RICHMOND, Va. (WRIC)- A new tax credit is expected to put hundreds of dollars back in the pockets of some Virginians.
Lawmakers included a partially refundable Earned Income Tax Credit (EITC) in the state budget compromise that Gov. Glenn Youngkin is currently reviewing.
The proposal was not part of the tax cuts package that Youngkin supported but, at least so far, he hasn’t announced any plans to take it out of the deal.
What is the Earned Income Tax Credit?
The Earned Income Tax Credit (EITC) is a tax break for low-to-moderate-income workers. It helps reduce or eliminate the amount of state and federal taxes owed by an individual or family.
Ashley Kenneth, President and CEO of The Commonwealth Institute, said about 600,000 Virginians get the federal EITC and the majority are expected to benefit from the new option at the state level.
“For over a decade, we’ve been fighting to make our tax code at the state level more equitable and that is why this is such a significant achievement,” Kenneth said.
What’s changing in Virginia?
Lawmakers just passed a spending plan that’s expected to make the state EITC partially refundable.
Kenneth said at least 25 states and Washington D.C. already do something similar.
The change generally increases how much money eligible Virginians will get back in their refund after filing state taxes.
Here’s an example. Let’s say a family qualifies for a $1,000 credit but only owes $800 in taxes. Right now, the state would keep the difference of $200. With a refundable credit, the Commonwealth would give $200 back to the taxpayer.
How much will each person get back?
Kenneth said it’s hard to say exactly how much each person will get back because of this change. She said the calculation involves a formula that takes into account income, marital status and the number of children in a family.
In general, Kenneth said, “low-income, working families will now get hundreds of dollars more back at tax time than they got before.”
Kenneth called it the biggest change in the budget compromise for working, low-income Virginians who, in some cases, may not make enough money to benefit from other recently passed tax cuts, including one-time tax rebates and an increased standard deduction.
When will the boost start and end?
If Youngkin accepts the plan as passed, Kenneth said the policy change is expected to take effect July 1 along with the rest of the budget.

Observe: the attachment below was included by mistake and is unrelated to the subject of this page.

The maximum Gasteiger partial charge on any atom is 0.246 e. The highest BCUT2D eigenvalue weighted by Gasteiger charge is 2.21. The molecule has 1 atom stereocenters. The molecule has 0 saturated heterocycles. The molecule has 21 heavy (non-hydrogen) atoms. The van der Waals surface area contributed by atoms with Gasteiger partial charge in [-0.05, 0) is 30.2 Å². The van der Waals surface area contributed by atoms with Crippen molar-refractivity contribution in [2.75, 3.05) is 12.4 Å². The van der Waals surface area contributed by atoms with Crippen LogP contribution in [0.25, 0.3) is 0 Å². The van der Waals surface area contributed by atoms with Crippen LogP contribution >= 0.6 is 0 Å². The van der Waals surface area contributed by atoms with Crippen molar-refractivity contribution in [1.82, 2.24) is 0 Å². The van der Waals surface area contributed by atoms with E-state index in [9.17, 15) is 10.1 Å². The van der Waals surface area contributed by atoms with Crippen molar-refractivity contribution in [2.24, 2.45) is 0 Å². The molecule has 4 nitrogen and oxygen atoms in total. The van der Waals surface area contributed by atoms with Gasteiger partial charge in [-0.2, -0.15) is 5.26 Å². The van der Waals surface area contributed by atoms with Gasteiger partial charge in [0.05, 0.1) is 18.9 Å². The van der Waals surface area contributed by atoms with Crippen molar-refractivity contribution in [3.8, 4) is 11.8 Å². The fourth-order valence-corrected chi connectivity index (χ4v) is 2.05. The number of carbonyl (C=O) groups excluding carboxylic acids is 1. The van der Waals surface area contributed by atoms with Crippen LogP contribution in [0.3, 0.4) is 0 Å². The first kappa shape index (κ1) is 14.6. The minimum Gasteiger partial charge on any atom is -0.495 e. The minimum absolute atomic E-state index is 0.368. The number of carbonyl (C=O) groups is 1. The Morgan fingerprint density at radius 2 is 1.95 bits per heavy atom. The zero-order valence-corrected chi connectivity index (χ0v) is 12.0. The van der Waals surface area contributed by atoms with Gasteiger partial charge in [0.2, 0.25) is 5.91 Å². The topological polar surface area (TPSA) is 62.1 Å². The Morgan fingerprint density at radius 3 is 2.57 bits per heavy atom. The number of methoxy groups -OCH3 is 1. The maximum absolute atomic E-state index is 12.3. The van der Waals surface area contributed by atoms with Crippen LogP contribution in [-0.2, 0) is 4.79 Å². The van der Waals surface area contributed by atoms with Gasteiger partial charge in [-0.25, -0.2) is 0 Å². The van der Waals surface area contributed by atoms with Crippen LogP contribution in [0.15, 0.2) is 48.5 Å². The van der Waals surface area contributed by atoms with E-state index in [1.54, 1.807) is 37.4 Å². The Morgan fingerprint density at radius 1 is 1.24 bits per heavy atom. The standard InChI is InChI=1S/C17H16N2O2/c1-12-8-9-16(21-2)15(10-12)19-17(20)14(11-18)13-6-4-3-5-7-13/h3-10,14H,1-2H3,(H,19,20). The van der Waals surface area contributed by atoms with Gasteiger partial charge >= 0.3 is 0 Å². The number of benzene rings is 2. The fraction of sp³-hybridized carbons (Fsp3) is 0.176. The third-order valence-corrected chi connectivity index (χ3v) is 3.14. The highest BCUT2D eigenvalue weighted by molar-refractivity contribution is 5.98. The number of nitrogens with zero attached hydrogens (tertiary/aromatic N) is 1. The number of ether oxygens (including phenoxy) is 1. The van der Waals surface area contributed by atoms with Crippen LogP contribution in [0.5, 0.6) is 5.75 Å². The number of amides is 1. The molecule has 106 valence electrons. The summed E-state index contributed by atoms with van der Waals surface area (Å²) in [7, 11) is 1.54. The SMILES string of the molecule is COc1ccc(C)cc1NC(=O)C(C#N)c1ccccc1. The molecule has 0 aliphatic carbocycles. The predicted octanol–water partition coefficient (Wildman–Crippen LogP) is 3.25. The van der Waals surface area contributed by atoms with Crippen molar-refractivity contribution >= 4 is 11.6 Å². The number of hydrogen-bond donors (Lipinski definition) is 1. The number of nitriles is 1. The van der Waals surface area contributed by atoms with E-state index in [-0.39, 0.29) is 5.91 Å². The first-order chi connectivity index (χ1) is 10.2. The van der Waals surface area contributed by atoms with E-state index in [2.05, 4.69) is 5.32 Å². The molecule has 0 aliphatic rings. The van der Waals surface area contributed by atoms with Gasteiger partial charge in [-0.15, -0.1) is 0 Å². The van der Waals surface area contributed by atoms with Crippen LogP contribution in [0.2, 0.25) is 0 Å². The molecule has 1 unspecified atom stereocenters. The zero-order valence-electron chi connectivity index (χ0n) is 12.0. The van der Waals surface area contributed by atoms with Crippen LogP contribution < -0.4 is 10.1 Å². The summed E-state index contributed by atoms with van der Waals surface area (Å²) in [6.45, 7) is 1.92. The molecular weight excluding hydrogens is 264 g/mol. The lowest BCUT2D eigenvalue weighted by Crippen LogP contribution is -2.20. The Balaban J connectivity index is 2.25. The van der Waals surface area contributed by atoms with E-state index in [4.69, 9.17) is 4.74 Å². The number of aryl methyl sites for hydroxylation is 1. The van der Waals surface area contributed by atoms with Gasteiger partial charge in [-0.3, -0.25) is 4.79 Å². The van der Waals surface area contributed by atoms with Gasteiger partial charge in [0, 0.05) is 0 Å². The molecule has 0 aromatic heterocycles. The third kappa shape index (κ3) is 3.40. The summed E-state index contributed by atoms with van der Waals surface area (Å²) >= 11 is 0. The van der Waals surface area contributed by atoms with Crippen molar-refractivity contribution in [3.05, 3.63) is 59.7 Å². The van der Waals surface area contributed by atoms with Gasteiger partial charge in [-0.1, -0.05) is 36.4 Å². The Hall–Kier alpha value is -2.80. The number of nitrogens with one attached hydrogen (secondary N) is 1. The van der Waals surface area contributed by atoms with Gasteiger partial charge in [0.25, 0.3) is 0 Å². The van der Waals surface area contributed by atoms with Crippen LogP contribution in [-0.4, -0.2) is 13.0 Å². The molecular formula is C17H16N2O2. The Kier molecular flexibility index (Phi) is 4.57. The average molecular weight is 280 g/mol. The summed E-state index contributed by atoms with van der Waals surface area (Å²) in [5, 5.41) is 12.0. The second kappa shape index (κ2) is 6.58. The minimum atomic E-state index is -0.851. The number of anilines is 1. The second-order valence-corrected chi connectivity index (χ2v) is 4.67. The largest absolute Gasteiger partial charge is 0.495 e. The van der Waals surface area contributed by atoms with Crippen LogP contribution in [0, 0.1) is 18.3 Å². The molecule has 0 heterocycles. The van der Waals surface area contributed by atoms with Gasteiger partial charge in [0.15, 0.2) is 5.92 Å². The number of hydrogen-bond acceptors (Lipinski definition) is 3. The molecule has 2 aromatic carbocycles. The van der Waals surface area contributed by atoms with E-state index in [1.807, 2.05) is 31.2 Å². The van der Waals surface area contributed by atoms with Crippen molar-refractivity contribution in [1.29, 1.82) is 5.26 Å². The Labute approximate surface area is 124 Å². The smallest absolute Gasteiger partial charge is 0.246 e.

However, Kenneth said eligible Virginians won’t see the additional money until the spring of 2023 when they get refunds back for the taxable year 2022.
Those who meet the criteria will benefit annually at least through the taxable year 2025.
Additional General Assembly approval would be required to extend the policy after that.
Why hasn’t this happened before?
Budget negotiators had an unusually large amount of money at their disposal while crafting the two-year spending plan, paving the way for a bipartisan compromise that cut taxes and increased investments in core government services.
However, making the EITC refundable has historically faced opposition from Republicans in the General Assembly, who have prioritized other changes to the tax code and argued the increase for lower-income Virginians would come at the expense of the middle class.
“The General Assembly has for years taken a position that we’re going to help people that need help but we’re going to do it through our assistance programs. Doing this through the tax code, in my opinion, is just the wrong way to do it,” Senator Steve Newman (R-Lynchburg) said during a committee meeting earlier this year.
The Commonwealth Institute estimates the change will cost $315 million.
Legislation to provide a larger and longer-term refundable EITC died quickly in the Republican-controlled House of Delegates and never got a vote in the full Democrat-controlled Senate.
Despite limited public debate over the policy, the idea was later salvaged during closed-door budget negotiations and included in the compromise.